When asked to explain the official guidelines comments from parents included:

“At least five a day from fruit and veg. A third of a plate should be carbohydrate foods. Low saturated fats. Protein. Full fat milk up until aged 4 and vitamin supplement in addition to a healthy diet up until aged 5”

Three quarters of an adult’s diet”

 “5 a day is all I know”

“Everything should be fresh and contain no salt or sugar”

“I don’t know what the guidelines are. 5 a day is a pointless invention. Every country has its own number and none give portion sizes so what’s the point?”

“It’s always changing I never know what’s right or wrong any more”

“They want to control what you feed your children by employing lunch box police and scare mongering via media”

Registered Dietician and Nutritionist Dr Sarah Schenker comments: “Nutrition guidelines for children can be difficult to understand and interpret when parents are faced with so much confusing and conflicting information surrounding food. And when faced with so, many choices, some of which might seem healthy, but in truth are less so, it’s not surprising that so many parents have advised that they aren’t sure what they should be giving their children to eat.”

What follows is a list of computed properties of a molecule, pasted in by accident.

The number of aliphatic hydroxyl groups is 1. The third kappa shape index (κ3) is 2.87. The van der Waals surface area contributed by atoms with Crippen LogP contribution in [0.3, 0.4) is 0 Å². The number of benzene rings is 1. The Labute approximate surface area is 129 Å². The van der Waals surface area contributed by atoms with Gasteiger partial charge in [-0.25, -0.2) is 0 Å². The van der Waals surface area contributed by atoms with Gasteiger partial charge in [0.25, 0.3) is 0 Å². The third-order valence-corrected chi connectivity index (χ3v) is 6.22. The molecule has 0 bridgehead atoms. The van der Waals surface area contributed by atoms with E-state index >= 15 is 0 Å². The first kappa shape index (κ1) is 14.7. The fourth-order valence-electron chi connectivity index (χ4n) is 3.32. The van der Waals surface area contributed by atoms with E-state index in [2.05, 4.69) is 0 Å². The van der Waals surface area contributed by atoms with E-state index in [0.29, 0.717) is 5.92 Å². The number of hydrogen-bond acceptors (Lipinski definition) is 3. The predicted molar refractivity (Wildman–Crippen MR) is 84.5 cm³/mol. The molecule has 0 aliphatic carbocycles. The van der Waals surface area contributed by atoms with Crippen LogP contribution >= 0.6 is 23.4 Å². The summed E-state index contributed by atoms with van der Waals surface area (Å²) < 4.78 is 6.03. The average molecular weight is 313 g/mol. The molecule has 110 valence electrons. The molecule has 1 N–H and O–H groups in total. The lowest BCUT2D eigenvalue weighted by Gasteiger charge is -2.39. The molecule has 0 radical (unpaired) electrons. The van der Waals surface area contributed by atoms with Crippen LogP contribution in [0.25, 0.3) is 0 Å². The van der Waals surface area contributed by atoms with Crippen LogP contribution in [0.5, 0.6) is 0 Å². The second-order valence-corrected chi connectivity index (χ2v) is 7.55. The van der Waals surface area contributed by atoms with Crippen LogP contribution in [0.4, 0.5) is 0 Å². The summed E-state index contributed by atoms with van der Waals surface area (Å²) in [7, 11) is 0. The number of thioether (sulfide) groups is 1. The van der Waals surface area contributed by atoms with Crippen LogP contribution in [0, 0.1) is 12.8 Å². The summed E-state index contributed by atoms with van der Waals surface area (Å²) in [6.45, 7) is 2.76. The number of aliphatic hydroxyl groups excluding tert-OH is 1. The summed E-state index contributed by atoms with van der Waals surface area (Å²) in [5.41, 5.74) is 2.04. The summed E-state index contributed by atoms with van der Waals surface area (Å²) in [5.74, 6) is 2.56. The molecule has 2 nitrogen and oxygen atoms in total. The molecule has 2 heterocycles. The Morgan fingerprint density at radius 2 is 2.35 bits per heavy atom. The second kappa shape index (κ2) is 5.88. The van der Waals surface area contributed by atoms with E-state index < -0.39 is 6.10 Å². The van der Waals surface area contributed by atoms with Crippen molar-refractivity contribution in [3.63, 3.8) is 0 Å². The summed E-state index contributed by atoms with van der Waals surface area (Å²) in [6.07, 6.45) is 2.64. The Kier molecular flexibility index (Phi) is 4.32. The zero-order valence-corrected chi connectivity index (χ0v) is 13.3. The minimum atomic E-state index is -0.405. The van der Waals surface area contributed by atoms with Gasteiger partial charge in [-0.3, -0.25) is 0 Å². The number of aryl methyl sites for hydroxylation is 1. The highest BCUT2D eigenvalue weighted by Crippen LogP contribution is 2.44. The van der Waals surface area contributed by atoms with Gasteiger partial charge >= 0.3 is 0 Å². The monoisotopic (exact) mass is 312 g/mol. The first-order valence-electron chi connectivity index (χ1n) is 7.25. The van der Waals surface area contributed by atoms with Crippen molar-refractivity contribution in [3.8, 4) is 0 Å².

It seems parents find the lack of guidelines and mixed reports and advise confusing, so much so that more than 50% of parents don’t know how much sugar is too much to feed their child and almost 50% of parents don’t know how much is too much carbs, fat and salt to give their child. A third (37%)of parents don’t know which are good sugars and which are bad.

A third of parents have discovered that certain foods they thought were healthy aren’t and over a fifth of parents are confused by the front of pack labeling like the traffic lights and percent GDAs.

Most alarmingly, more than one in 10 parents don’t think eating fruit is healthy – a stat that increases dramatically in Cardiff and Liverpool, where a quarter of the population think fruit is unhealthy.